Bar Test 101: How the UBE is Administered and Scored

bar exam

If you’re in one of the many states now administering the Uniform Bar Exam, or UBE, you’re bound to have a lot of questions about how the UBE is administered and scored. We’ve outlined here how the UBE is structured and scored so you can get the basics down and move on to studying for and passing the UBE. If you’re not sure if your state administers the UBE, check out this map.

Let’s start by taking a look at who designs the UBE, the components of the UBE, and how the exam is administered in each jurisdiction. Then, we can get into the scoring of the UBE. And while this may seem like a lot, you’ll be studying for the UBE for at least two months. You’ll have plenty of time to learn everything you need to pass.

Administration of the Bar Exam and UBE

The National Conference of Bar Examiners (NCBE) designs the UBE, but specific jurisdictions, like New York or the Virgin Islands, administer the exam. While the UBE is administered by the different jurisdictions, it is administered on the same days in the same order every year in every jurisdiction.

The UBE is administered on the last Tuesday and Wednesday in February and July every year. On Tuesdays, the Multistate Essay Exam (MEE) and the Multistate Performance Test (MPT) are administered across the jurisdictions administering the UBE.

On Wednesdays, the Multistate Bar Exam (MBE) is always administered—it requires its own day because the MBE is six hours of multiple choice questions. For more on the MBE subjects that are tested, check out Important MBE Subjects: An Overview.

Although the UBE is uniform, each jurisdiction can still choose to administer other exams as part of their jurisdiction’s bar exam. For example, Washington administers the UBE but also requires its bar applicants to complete a Washington Law Component, which consists of 50 multiple choice questions on areas of law specific to Washington.

New York also administers the UBE but requires its applicants to pass the New York Law Exam, which is an online exam containing questions specific to New York law. Be sure to check with your jurisdiction’s board of bar examiners to see what additional requirements they have.

Jurisdictions also decide on the requirements for who may sit for the UBE in the jurisdiction and how many times an applicant is permitted to take the UBE. Another key role jurisdictions play in the UBE is scoring. Let’s dive into how the UBE is scored.

Scoring of the UBE

The NCBE determines the weight of each component of the UBE, but each jurisdiction sets its own passing score. Remember the day-long component of the UBE, the MBE? It’s worth half of your UBE score (so be sure to complete lots of MBE practice questions!).

The MEE, the essay exam, is made up of six essays and is worth 30% of your UBE score. Each essay is worth 5% of your total score. Finally, the MPT is worth the remaining 20% of your UBE score.

Let’s dig into how each of these components are scored, starting with the MBE.

MBE

Unlike the MEE and MPT, the MBE is scored by the NCBE, not by your jurisdiction. The total score is out of 200. Remember that each jurisdiction sets its own passing score as a total for the UBE, so there’s no specific passing score for the MBE. You’ll just need to get enough points overall on the UBE to pass.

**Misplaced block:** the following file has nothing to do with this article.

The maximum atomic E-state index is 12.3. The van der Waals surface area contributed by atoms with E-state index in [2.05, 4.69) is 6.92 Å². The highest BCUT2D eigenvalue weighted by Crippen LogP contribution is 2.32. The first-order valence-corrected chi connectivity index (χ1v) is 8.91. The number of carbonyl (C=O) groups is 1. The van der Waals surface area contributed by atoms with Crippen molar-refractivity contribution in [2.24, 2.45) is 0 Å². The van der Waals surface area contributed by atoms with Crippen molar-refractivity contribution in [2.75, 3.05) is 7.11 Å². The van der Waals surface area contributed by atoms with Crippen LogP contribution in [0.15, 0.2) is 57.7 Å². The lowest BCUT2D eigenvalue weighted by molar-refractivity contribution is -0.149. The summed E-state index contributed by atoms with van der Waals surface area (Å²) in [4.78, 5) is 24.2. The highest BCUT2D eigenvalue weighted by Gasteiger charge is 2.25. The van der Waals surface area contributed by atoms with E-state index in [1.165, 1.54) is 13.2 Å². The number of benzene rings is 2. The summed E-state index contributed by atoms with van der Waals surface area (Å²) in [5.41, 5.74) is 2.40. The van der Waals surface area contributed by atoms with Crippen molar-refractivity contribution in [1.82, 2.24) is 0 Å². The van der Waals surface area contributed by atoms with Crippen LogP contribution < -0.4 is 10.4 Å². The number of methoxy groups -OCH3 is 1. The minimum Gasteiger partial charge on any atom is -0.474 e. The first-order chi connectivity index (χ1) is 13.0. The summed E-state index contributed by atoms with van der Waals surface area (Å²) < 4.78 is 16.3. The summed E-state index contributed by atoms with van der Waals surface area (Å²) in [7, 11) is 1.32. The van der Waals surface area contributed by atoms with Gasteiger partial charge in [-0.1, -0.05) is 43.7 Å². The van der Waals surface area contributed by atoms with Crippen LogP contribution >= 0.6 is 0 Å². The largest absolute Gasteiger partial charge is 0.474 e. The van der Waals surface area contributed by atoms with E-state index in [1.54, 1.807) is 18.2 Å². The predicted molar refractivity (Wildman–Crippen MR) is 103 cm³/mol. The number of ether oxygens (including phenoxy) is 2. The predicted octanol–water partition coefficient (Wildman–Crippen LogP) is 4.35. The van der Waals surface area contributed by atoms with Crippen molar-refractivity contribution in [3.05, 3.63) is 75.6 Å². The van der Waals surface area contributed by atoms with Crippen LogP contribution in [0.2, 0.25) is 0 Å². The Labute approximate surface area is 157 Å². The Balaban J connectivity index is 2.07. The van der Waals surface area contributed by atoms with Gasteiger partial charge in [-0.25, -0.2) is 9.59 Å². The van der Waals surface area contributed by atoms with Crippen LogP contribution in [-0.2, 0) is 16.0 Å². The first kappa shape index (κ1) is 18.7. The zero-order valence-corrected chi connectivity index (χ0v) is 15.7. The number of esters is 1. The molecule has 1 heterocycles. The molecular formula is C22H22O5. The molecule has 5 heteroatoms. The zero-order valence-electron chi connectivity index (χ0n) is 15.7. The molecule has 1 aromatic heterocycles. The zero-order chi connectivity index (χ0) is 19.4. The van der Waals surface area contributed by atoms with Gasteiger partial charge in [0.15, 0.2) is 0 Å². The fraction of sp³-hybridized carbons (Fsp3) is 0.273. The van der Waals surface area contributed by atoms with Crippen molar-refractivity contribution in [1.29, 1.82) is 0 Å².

MEE

The MEE is made up of six essays that are scored individually for a total MEE score out of 120. The essays are graded by the jurisdiction. Graders across jurisdictions are usually looking for the same elements. In particular, MEE scores are based on your ability to spot the correct legal issues, write a concise rule statement, apply the facts to your rule statement, and, finally, reach a logical conclusion.

Lucky for you, you’ve been working on these skills all throughout law school. For more information on how best to approach the MEE, review our MEE Topics and Writing Advice.

MPT

Like the MEE, the MPT is scored by your jurisdiction. Your score is out of a possible 80 points. The MPT as part of the UBE consists of two writing assignments that mimic the practice of law. You’re given a file and a library and asked to apply the laws to the facts presented to you. Your score is determined based on your ability to apply the relevant laws to the critical facts in a concise manner.

Each of the individual scores on these components equal a possible score of 400. The good news is that you don’t even have to come close to a 400 to pass! As a quick point of reference, the passing score in New York is 266. Passing scores in other states range between 260 and 280. You’ll want to check with your jurisdiction to determine what score you’ll need to pass the UBE.

Recap

The UBE is administered throughout the county during the last week in February and July every year. The MEE and MPT are administered on Tuesday, and they are scored by your jurisdiction. The MBE is always administered on Wednesday, and it’s scored by the NCBE. Your jurisdiction sets its own passing score and determines if there are any other components to its bar exam besides the UBE.

Make sure to check with your jurisdiction’s board of bar examiners to see the specifics on how to sit for the bar exam in your state. To get started be sure to check out the NCBE’s Jurisdiction Information.

While the UBE is a huge undertaking, you are well on your way to success now that you know the basics of how the test is administered and scored. Be sure to set out your study schedule well in advance of your UBE date, and learn as many tips for the UBE as possible, starting with How to Write Bar Exam Essays Fast and Well.

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